Diagnostic Criteria for Attention Deficit/Hyperactivity DisorderThe disorder consists of a characteristic pattern of behavior and cognitive functioning that is present indifferent settings where it gives rise to social and educational or work performance difficulties. Themanifestations of the disorder and the difficulties that they cause are subject to gradual change beingtypically more marked during times when the person is studying or working and lessening duringvacation.Superimposed on these short-term changes are trends that may signal some deterioration orimprovement with many symptoms becoming less common in adolescence. Although irritable outburstsare common, abrupt changes in mood lasting for days or longer are not characteristic of ADHD and willusually be a manifestation of some other distinct disorder.In children and young adolescents, the diagnosis should be based on information obtained from parentsand teachers. When direct teacher reports cannot be obtained, weight should be given to informationprovided to parents by teachers that describe the child’s behavior and performance at school.Examination of the patient in the clinician’s office may or may not be informative. For older adolescentsand adults, confirmatory observations by third parties should be obtained whenever possible.Attention-Deficit/Hyperactivity DisorderA. Either (1) or (2): (1) six (or more) of the following symptoms of inattentionhave persisted for at least 6 months to a degree that ismaladaptive and inconsistent with developmental level: Inattention (a) often fails to give close attention to details or makes careless mistakes in schoolwork, work, or other activities (b) often has difficulty sustaining attention in tasks or play activities (c) often does not seem to listen when spoken to directly (d) often does not follow through on instructions and fails to finish schoolwork, chores, or duties in the workplace (not due to oppositional behavior or failure to understand instructions) (e) often has difficulty organizing tasks and activities (f) often avoids, dislikes, or is reluctant to engage in tasks that require sustained mental effort (such as schoolwork or homework) (g) often loses things necessary for tasks or activities (e.g., toys, school assignments, pencils, books, or tools) (h) is often easily distracted by extraneous stimuli (i) is often forgetful in daily activities (2) six (or more) of the following symptoms of hyperactivity/impulsivityhave persisted for at least 6 months to a degreethat is maladaptive and inconsistent with developmentallevel: Hyperactivity (a) often fidgets with hands or feet or squirms in seat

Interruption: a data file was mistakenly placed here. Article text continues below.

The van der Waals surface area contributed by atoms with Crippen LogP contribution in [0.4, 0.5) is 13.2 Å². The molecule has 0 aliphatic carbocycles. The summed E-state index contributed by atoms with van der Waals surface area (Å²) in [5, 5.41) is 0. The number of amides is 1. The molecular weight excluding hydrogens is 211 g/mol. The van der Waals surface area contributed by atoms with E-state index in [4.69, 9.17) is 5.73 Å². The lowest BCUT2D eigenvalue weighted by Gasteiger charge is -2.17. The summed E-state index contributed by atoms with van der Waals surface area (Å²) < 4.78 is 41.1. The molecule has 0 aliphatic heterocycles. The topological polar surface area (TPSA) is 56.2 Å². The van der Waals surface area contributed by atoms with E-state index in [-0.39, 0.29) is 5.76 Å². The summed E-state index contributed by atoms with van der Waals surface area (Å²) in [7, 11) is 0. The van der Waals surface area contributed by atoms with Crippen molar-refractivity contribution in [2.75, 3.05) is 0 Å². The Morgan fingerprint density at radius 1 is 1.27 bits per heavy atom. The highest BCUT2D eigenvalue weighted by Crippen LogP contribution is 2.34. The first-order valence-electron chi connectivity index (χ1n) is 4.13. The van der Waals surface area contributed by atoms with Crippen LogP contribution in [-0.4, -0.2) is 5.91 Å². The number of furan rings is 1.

(b) often leaves seat in classroom or in other situations in which remaining seated is expected (c) often runs about or climbs excessively in situations in which it is inappropriate (in adolescents or adults, may be limited to subjective feelings of restlessness) (d) often has difficulty playing or engaging in leisure activities quietly (e) is often “on the go” or often acts as if “driven by a motor” (f) often talks excessively Impulsivity (g) often blurts out answers before questions have been completed (h) often has difficulty awaiting turn (i) often interrupts or intrudes on others (e.g., butts into conversations or games)B. Some hyperactive-impulsive or inattentive symptoms that caused impairment were present before age 7 years.C. Some impairment from the symptoms is present in two or more settings (e.g., at school [or work] and at home).D. There must be clear evidence of clinically significant impairment in social, academic, or occupational functioning.E. The symptoms do not occur exclusively during the course of a Pervasive Developmental Disorder, Schizophrenia, or other Psychotic Disorder and are not better accounted for by another mental disorder (e.g., Mood Disorder, Anxiety Disorder, Dissociative Disorder, or a Personality Disorder).Code based on type:314.01 Attention-Deficit/Hyperactivity Disorder, Combined Type: if both Criteria A1 and A2 are metfor the past6 months314.00 Attention-Deficit/Hyperactivity Disorder, Predominantly Inattentive Type: if Criterion A1 ismet butCriterion A2 is not met for the past 6 months314.01 Attention-Deficit/Hyperactivity Disorder, Predominantly Hyperactive-Impulsive Type: ifCriterion A2is met but Criterion A1 is not met for the past 6 monthsCoding note: For individuals (especially adolescents and adults) who currently have symptoms that nolonger meet full criteria, “In Partial Remission” should be specified.